“And really, many members of the public have already been (taking videos of police) with cameras in their phones,” Jackson said.
Two companies last month donated 50 body cameras to the Ferguson Police Department. Last week, St. Louis County police began issuing cameras to officers, with the goal of equipping all patrol officers as soon as possible.
Jacob Crawford, a We Copwatch staff member, led Saturday’s training session with a presentation on a person’s rights during police interactions. Crawford, 36, works as an investigator for a San Francisco law firm and has traveled to U.S. cities where there have been protests over police shootings.
“Police are allowed to walk up to anyone they like and ask questions,” he said. “Police like consent. They can use your consent in court against you.”
He advised against consenting to a search, but cautioned that physically interfering with one would not stop it and could lead to an arrest.
Some in the Crawford’s audience interrupted him and called some of his instructions unrealistic.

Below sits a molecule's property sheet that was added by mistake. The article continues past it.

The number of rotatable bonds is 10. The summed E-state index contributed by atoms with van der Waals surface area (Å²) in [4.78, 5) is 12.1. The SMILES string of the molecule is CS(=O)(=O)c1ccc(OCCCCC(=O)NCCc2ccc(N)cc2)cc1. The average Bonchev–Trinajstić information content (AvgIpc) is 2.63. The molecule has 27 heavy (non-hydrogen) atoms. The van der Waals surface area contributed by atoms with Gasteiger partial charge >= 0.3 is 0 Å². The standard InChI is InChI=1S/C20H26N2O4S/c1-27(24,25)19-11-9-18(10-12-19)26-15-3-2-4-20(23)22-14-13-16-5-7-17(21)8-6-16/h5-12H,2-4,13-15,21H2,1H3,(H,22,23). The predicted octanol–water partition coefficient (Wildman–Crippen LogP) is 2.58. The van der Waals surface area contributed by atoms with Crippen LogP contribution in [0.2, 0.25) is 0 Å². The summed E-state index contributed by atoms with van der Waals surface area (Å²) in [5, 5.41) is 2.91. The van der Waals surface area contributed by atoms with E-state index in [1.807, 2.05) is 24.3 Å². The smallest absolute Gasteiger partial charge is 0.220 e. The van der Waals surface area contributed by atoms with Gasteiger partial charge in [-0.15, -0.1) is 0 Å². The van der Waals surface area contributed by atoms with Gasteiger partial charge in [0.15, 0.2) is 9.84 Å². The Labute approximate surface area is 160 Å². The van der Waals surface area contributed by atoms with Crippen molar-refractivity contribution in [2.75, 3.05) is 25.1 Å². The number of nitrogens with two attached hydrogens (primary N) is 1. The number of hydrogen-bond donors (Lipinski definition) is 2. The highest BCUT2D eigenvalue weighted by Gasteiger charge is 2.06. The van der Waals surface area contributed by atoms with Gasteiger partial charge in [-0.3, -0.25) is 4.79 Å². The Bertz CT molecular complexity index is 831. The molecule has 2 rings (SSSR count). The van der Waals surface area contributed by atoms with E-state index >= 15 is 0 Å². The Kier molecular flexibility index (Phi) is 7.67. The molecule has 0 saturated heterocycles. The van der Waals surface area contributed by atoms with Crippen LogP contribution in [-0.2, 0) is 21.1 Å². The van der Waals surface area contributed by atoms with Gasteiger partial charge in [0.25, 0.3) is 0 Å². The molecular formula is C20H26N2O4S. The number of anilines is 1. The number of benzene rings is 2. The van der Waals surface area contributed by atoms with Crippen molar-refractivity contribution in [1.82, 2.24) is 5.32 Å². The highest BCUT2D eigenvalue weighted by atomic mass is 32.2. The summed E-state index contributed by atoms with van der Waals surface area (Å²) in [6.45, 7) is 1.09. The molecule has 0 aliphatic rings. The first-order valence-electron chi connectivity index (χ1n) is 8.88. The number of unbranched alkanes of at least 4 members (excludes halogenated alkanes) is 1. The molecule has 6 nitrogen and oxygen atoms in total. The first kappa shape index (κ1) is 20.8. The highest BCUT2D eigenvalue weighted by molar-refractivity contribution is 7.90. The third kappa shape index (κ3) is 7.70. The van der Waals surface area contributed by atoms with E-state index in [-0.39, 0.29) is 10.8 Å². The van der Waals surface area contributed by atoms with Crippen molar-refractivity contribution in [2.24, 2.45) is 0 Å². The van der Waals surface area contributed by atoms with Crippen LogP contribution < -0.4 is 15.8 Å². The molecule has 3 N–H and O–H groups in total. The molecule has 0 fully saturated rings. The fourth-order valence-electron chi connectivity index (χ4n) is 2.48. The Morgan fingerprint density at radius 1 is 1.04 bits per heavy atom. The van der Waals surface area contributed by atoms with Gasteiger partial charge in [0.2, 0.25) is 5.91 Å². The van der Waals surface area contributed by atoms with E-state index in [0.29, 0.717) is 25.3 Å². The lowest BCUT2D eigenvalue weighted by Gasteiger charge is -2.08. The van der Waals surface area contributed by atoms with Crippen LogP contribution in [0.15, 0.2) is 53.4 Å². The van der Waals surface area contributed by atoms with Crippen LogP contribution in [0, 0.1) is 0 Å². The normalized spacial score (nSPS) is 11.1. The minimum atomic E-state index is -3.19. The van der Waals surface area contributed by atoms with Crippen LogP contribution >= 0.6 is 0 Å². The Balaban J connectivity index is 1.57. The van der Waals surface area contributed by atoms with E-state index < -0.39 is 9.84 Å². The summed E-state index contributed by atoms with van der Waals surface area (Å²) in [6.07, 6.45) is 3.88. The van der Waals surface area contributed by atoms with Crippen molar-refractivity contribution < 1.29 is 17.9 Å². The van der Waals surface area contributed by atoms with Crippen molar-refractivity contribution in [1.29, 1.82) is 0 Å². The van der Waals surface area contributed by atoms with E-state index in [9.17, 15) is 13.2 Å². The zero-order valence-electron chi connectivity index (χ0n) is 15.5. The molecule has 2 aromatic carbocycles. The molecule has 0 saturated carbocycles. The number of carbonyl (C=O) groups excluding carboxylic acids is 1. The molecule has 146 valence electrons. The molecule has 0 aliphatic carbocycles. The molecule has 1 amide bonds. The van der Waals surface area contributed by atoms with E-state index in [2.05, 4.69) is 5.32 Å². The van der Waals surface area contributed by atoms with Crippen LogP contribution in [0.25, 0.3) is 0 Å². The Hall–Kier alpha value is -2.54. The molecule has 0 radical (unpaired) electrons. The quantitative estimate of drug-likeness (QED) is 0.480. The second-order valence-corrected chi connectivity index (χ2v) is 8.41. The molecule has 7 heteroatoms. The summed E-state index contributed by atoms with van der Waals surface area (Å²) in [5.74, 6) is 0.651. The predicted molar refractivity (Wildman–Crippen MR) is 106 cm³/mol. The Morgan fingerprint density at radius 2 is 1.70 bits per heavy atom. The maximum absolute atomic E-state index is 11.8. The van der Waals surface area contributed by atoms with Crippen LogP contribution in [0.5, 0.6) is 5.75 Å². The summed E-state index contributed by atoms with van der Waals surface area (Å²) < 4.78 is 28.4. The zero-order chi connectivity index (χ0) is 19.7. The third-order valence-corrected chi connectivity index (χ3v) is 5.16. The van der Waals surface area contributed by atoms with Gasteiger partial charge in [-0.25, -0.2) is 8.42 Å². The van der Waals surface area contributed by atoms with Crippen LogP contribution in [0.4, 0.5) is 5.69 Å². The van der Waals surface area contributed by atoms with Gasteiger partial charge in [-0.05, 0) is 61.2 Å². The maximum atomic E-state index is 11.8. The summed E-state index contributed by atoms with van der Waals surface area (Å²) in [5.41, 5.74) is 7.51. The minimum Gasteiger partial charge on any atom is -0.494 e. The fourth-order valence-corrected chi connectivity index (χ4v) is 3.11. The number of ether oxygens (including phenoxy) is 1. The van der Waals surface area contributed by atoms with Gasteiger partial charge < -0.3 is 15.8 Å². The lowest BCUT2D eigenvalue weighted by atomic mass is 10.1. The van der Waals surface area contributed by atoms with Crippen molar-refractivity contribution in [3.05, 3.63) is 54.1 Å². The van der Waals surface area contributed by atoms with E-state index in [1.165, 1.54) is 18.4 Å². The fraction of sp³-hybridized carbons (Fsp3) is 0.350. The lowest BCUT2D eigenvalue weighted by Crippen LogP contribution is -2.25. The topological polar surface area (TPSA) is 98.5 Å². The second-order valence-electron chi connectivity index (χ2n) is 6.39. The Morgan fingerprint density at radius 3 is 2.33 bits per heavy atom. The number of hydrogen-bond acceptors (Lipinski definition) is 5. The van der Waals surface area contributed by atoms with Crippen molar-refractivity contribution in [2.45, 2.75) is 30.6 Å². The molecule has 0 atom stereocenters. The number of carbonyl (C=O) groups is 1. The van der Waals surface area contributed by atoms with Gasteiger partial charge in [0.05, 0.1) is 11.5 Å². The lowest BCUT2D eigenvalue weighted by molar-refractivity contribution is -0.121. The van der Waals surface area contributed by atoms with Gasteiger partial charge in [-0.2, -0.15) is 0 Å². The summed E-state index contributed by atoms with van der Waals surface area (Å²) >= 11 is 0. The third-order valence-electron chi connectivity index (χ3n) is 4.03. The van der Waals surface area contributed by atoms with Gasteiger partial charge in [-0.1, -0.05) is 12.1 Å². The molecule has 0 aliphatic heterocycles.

“But, sir, in a real scenario, it doesn’t always happen like that,” said Ermon Trotter Jr., 46, a minister from Florissant. “If a black man starts to ask why he’s being detained, a cop will scream, ‘Shut up!’”
Crawford acknowledged some of his advice wouldn’t fit every police encounter.
“Sometimes the best thing to do is just stay calm,” he said.
To which Whitt added, “And turn on your camera.”


Come and bake it.

Texas is enjoying a burst of entrepreneurship after enacting laws that let anyone turn a home kitchen into a business incubator. Under “cottage food” laws, people can sell food baked or cooked at home, like cookies, cakes and jams, if it’s deemed to have a very low chance of causing foodborne illnesses. Crucially, cottage food laws exempt home bakers from having to rent commercial kitchen space.

After winning Austin’s Best Chocolate Cupcake in the city’s Cupcake Smackdown, Amy Padilla decided to open a cupcake bakery in 2009. “At that time, a commercial bakery was my only option,” she said. But with rent averaging around $25 an hour, “it almost became cost prohibitive to continue.”